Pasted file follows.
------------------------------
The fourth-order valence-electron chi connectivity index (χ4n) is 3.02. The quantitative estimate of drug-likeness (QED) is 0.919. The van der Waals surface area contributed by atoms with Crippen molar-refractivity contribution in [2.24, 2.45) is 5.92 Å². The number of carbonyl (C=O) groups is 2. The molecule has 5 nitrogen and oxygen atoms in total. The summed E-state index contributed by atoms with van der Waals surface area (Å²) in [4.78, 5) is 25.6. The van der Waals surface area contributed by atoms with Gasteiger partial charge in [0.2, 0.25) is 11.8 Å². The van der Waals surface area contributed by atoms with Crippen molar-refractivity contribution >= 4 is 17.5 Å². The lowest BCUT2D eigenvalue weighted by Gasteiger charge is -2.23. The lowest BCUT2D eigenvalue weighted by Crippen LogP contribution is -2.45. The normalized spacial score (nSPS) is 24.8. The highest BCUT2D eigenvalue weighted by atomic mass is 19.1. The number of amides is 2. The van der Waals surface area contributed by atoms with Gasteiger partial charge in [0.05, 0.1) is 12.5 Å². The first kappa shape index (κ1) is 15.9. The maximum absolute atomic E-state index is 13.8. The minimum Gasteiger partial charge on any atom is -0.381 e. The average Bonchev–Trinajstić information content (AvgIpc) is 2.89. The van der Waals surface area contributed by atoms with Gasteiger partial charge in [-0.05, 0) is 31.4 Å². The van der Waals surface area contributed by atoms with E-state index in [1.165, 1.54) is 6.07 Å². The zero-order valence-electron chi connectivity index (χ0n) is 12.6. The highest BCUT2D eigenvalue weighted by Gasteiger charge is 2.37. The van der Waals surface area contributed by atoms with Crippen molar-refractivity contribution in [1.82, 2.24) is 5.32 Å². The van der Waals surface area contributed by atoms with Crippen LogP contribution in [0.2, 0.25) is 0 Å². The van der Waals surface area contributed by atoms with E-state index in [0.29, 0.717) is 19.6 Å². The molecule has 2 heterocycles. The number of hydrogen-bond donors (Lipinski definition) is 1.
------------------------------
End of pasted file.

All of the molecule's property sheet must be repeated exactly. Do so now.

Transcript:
The fourth-order valence-electron chi connectivity index (χ4n) is 3.02. The quantitative estimate of drug-likeness (QED) is 0.919. The van der Waals surface area contributed by atoms with Crippen molar-refractivity contribution in [2.24, 2.45) is 5.92 Å². The number of carbonyl (C=O) groups is 2. The molecule has 5 nitrogen and oxygen atoms in total. The summed E-state index contributed by atoms with van der Waals surface area (Å²) in [4.78, 5) is 25.6. The van der Waals surface area contributed by atoms with Gasteiger partial charge in [0.2, 0.25) is 11.8 Å². The van der Waals surface area contributed by atoms with Crippen molar-refractivity contribution >= 4 is 17.5 Å². The lowest BCUT2D eigenvalue weighted by Gasteiger charge is -2.23. The lowest BCUT2D eigenvalue weighted by Crippen LogP contribution is -2.45. The normalized spacial score (nSPS) is 24.8. The highest BCUT2D eigenvalue weighted by atomic mass is 19.1. The number of amides is 2. The van der Waals surface area contributed by atoms with Gasteiger partial charge in [0.05, 0.1) is 12.5 Å². The first kappa shape index (κ1) is 15.9. The maximum absolute atomic E-state index is 13.8. The minimum Gasteiger partial charge on any atom is -0.381 e. The average Bonchev–Trinajstić information content (AvgIpc) is 2.89. The van der Waals surface area contributed by atoms with Gasteiger partial charge in [-0.05, 0) is 31.4 Å². The van der Waals surface area contributed by atoms with E-state index in [1.165, 1.54) is 6.07 Å². The zero-order valence-electron chi connectivity index (χ0n) is 12.6. The highest BCUT2D eigenvalue weighted by Gasteiger charge is 2.37. The van der Waals surface area contributed by atoms with Crippen molar-refractivity contribution in [1.82, 2.24) is 5.32 Å². The van der Waals surface area contributed by atoms with Crippen LogP contribution in [0.2, 0.25) is 0 Å². The van der Waals surface area contributed by atoms with E-state index in [0.29, 0.717) is 19.6 Å². The molecule has 2 heterocycles. The number of hydrogen-bond donors (Lipinski definition) is 1.